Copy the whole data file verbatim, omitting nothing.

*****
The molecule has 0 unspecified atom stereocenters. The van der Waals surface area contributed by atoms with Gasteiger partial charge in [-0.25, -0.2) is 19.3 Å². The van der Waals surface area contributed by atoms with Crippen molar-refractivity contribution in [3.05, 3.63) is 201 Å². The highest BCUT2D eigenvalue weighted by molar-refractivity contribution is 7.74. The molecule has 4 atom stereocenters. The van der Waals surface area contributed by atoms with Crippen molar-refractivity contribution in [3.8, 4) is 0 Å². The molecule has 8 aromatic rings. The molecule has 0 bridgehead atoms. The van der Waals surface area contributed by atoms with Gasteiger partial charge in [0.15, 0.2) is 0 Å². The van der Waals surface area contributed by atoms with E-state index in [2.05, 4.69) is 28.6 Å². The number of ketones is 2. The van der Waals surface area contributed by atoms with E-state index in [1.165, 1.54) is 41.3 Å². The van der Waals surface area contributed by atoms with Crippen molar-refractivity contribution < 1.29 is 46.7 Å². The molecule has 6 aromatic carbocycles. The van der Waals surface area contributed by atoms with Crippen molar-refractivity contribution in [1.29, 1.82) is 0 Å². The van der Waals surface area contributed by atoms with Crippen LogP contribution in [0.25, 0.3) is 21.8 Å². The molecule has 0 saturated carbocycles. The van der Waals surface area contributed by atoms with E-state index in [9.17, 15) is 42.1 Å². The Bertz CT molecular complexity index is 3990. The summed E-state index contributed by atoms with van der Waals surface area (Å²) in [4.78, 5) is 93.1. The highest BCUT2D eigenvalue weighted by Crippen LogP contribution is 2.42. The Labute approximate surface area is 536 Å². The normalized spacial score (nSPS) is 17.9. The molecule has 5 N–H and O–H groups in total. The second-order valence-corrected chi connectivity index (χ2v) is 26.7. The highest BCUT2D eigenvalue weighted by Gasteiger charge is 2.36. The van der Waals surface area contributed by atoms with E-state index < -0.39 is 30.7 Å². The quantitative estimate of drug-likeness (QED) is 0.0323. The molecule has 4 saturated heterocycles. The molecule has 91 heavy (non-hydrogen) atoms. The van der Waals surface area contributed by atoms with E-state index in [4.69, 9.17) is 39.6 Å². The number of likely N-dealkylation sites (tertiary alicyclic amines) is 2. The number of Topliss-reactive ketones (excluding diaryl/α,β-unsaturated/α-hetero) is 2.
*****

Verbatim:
The molecule has 0 unspecified atom stereocenters. The van der Waals surface area contributed by atoms with Gasteiger partial charge in [-0.25, -0.2) is 19.3 Å². The van der Waals surface area contributed by atoms with Crippen molar-refractivity contribution in [3.05, 3.63) is 201 Å². The highest BCUT2D eigenvalue weighted by molar-refractivity contribution is 7.74. The molecule has 4 atom stereocenters. The van der Waals surface area contributed by atoms with Crippen molar-refractivity contribution in [3.8, 4) is 0 Å². The molecule has 8 aromatic rings. The molecule has 0 bridgehead atoms. The van der Waals surface area contributed by atoms with Gasteiger partial charge in [0.15, 0.2) is 0 Å². The van der Waals surface area contributed by atoms with E-state index in [2.05, 4.69) is 28.6 Å². The number of ketones is 2. The van der Waals surface area contributed by atoms with E-state index in [1.165, 1.54) is 41.3 Å². The van der Waals surface area contributed by atoms with Crippen molar-refractivity contribution < 1.29 is 46.7 Å². The molecule has 6 aromatic carbocycles. The van der Waals surface area contributed by atoms with Crippen molar-refractivity contribution in [1.29, 1.82) is 0 Å². The van der Waals surface area contributed by atoms with Crippen LogP contribution in [0.25, 0.3) is 21.8 Å². The molecule has 0 saturated carbocycles. The van der Waals surface area contributed by atoms with E-state index in [9.17, 15) is 42.1 Å². The Bertz CT molecular complexity index is 3990. The summed E-state index contributed by atoms with van der Waals surface area (Å²) in [4.78, 5) is 93.1. The highest BCUT2D eigenvalue weighted by Crippen LogP contribution is 2.42. The Labute approximate surface area is 536 Å². The normalized spacial score (nSPS) is 17.9. The molecule has 5 N–H and O–H groups in total. The second-order valence-corrected chi connectivity index (χ2v) is 26.7. The highest BCUT2D eigenvalue weighted by Gasteiger charge is 2.36. The van der Waals surface area contributed by atoms with E-state index < -0.39 is 30.7 Å². The quantitative estimate of drug-likeness (QED) is 0.0323. The molecule has 4 saturated heterocycles. The molecule has 91 heavy (non-hydrogen) atoms. The van der Waals surface area contributed by atoms with E-state index in [4.69, 9.17) is 39.6 Å². The number of likely N-dealkylation sites (tertiary alicyclic amines) is 2. The number of Topliss-reactive ketones (excluding diaryl/α,β-unsaturated/α-hetero) is 2.